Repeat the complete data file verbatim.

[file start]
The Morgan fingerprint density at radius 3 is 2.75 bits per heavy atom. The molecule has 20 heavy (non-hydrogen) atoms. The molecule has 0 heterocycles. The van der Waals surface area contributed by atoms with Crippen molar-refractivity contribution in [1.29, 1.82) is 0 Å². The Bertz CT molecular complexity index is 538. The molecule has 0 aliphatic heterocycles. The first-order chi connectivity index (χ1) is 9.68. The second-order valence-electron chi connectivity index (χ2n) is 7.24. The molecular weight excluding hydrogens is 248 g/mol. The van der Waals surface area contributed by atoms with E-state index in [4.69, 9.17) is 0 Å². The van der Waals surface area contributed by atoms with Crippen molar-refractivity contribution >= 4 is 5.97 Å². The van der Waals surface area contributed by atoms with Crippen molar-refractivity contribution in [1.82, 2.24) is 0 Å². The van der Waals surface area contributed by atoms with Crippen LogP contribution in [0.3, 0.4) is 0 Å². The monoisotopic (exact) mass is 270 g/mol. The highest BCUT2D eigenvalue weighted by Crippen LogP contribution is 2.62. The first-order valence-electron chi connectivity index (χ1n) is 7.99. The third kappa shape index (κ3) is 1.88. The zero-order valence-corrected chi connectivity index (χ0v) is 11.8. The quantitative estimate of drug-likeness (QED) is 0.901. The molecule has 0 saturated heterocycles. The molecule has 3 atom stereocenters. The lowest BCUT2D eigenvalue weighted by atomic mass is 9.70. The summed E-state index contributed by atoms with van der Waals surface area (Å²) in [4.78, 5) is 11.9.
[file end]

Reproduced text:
The Morgan fingerprint density at radius 3 is 2.75 bits per heavy atom. The molecule has 20 heavy (non-hydrogen) atoms. The molecule has 0 heterocycles. The van der Waals surface area contributed by atoms with Crippen molar-refractivity contribution in [1.29, 1.82) is 0 Å². The Bertz CT molecular complexity index is 538. The molecule has 0 aliphatic heterocycles. The first-order chi connectivity index (χ1) is 9.68. The second-order valence-electron chi connectivity index (χ2n) is 7.24. The molecular weight excluding hydrogens is 248 g/mol. The van der Waals surface area contributed by atoms with E-state index in [4.69, 9.17) is 0 Å². The van der Waals surface area contributed by atoms with Crippen molar-refractivity contribution >= 4 is 5.97 Å². The van der Waals surface area contributed by atoms with Crippen molar-refractivity contribution in [1.82, 2.24) is 0 Å². The van der Waals surface area contributed by atoms with Crippen LogP contribution in [0.3, 0.4) is 0 Å². The monoisotopic (exact) mass is 270 g/mol. The highest BCUT2D eigenvalue weighted by Crippen LogP contribution is 2.62. The first-order valence-electron chi connectivity index (χ1n) is 7.99. The third kappa shape index (κ3) is 1.88. The zero-order valence-corrected chi connectivity index (χ0v) is 11.8. The quantitative estimate of drug-likeness (QED) is 0.901. The molecule has 0 saturated heterocycles. The molecule has 3 atom stereocenters. The lowest BCUT2D eigenvalue weighted by atomic mass is 9.70. The summed E-state index contributed by atoms with van der Waals surface area (Å²) in [4.78, 5) is 11.9.